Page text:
Juries and Representative Cross Sections (Part 4)

by | Oct 23, 2021 | Blog, Criminal Law, Monmouth County, New Jersey, Ocean County

The New Jersey Supreme Court continued in relevant part: Defendant argues that he was deprived of his constitutional rights to be present and represented by counsel during the pre-voir dire disqualification, excusal, and deferral of jurors. A defendant’s right to be present at trial and during critical stages of the adversarial process is guaranteed by the Sixth Amendment and by Article I, Paragraph 10 of the State Constitution. Reviewing the statutes that set the criteria for disqualifying jurors and that repose discretion for excusals or deferrals in the assignment judges or their designees, the Court notes that the process employed here was substantially the same as the pre-pandemic process.

Federal circuit courts have concluded that routine administrative procedures such as the statutory disqualification, excusal, or deferral of prospective jurors are not part of the true jury empanelment process and thus not a critical stage of the trial during which the parties and counsel must be present. The Court agrees. Defendant fails to provide a persuasive reason why he was entitled to be present and represented during the process of statutory qualification, excusal, and deferral set in place long prior to the pandemic. Further, defendant fails to articulate what vital information he and counsel may have gleaned from participation, given that disqualifications, excusals, and deferrals precede the revelation of any case-specific information. Nor does the Court see why an excusal based on COVID-19 should be distinguished from one based on — for example — impending surgery. The Court joins courts from other states in concluding that the pre-voir dire process of disqualifying, excusing, and deferring prospective jurors is not a stage at which defendants and counsel are entitled to be present.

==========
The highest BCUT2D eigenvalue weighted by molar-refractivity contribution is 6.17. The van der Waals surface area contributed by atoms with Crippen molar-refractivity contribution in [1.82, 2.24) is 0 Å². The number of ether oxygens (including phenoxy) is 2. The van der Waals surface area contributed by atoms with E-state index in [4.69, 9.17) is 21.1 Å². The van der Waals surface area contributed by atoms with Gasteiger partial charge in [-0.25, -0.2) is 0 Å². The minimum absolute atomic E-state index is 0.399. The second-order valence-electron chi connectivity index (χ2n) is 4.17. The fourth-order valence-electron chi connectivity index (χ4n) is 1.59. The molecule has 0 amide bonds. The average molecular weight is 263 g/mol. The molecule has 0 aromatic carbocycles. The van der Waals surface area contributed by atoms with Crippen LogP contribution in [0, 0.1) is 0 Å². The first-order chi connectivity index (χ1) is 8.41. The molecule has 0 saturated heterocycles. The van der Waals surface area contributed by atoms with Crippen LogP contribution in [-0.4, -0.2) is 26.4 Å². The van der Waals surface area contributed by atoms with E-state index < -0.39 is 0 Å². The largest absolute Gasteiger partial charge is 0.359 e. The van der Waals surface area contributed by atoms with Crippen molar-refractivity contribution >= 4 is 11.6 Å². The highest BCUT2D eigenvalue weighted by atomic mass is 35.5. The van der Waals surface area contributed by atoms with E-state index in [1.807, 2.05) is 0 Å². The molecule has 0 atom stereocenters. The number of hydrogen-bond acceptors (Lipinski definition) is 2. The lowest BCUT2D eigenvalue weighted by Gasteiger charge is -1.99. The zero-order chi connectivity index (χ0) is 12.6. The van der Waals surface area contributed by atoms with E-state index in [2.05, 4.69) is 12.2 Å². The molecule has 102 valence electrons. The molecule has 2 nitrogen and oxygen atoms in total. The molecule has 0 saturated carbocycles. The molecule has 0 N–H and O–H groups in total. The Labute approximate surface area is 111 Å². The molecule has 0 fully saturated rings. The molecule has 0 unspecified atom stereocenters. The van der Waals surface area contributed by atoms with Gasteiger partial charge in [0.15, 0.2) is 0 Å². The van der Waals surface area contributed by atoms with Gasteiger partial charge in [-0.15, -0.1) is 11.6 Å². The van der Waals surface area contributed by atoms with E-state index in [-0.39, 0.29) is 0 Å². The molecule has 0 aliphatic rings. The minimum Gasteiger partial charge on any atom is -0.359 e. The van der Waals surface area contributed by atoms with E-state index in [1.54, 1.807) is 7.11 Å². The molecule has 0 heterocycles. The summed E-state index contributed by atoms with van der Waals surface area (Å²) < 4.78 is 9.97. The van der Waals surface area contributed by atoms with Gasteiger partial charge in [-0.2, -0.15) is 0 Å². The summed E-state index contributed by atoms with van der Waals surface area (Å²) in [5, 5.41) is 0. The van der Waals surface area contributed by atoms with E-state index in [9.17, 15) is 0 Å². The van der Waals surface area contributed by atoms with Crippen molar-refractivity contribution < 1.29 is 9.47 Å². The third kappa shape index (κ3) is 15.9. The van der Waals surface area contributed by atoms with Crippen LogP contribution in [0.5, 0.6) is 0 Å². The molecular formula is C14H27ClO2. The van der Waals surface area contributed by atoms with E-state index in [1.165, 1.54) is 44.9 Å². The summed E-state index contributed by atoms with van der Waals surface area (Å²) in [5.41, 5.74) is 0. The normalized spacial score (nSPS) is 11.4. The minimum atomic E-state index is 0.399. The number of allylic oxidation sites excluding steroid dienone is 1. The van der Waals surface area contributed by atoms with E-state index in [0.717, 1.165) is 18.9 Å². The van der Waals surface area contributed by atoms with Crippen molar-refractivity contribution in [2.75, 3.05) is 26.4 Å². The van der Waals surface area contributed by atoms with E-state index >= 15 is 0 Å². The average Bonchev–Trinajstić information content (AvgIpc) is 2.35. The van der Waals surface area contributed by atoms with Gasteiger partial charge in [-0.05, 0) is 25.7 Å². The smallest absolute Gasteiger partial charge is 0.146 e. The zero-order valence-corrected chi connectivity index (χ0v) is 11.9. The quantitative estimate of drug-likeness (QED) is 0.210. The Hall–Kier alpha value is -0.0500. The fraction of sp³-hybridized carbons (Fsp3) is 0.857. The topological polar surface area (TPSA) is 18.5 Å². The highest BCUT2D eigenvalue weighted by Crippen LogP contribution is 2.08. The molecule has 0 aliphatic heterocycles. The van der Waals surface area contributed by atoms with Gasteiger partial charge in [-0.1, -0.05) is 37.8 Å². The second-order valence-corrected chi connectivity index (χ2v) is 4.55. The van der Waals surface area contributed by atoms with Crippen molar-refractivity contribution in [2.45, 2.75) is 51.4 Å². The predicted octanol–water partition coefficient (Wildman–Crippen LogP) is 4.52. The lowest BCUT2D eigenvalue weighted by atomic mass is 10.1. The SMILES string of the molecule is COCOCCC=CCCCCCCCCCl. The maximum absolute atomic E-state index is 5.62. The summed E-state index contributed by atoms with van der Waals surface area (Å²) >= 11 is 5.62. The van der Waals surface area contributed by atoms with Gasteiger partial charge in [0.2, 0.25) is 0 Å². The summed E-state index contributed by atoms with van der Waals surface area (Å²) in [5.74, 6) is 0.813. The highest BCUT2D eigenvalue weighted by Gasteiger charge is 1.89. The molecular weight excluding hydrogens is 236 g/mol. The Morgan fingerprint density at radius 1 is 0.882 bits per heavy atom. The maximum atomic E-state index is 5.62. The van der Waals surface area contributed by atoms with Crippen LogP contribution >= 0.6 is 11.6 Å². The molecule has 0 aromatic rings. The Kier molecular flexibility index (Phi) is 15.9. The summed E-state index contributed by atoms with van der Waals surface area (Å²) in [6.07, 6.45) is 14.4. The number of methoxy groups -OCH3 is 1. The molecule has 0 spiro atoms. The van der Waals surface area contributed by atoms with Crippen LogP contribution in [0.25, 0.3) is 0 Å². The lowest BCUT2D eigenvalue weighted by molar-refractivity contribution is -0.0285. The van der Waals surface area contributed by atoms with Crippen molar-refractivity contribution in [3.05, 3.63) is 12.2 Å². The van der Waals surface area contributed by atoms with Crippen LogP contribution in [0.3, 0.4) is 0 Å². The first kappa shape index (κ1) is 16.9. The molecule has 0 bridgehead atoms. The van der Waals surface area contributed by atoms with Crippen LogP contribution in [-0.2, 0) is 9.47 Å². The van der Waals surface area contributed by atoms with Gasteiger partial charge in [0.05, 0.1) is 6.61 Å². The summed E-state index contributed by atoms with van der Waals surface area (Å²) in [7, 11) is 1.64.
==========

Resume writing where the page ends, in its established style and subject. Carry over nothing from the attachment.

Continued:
The dynamic with this issue is similar to the dynamic involved with prosecutor’s failure to preserve or disclose discovery. The Court puts the burden on the defense to demonstrate that the missing information would have been helpful to the defense. However, without the information, it is impossible to do so.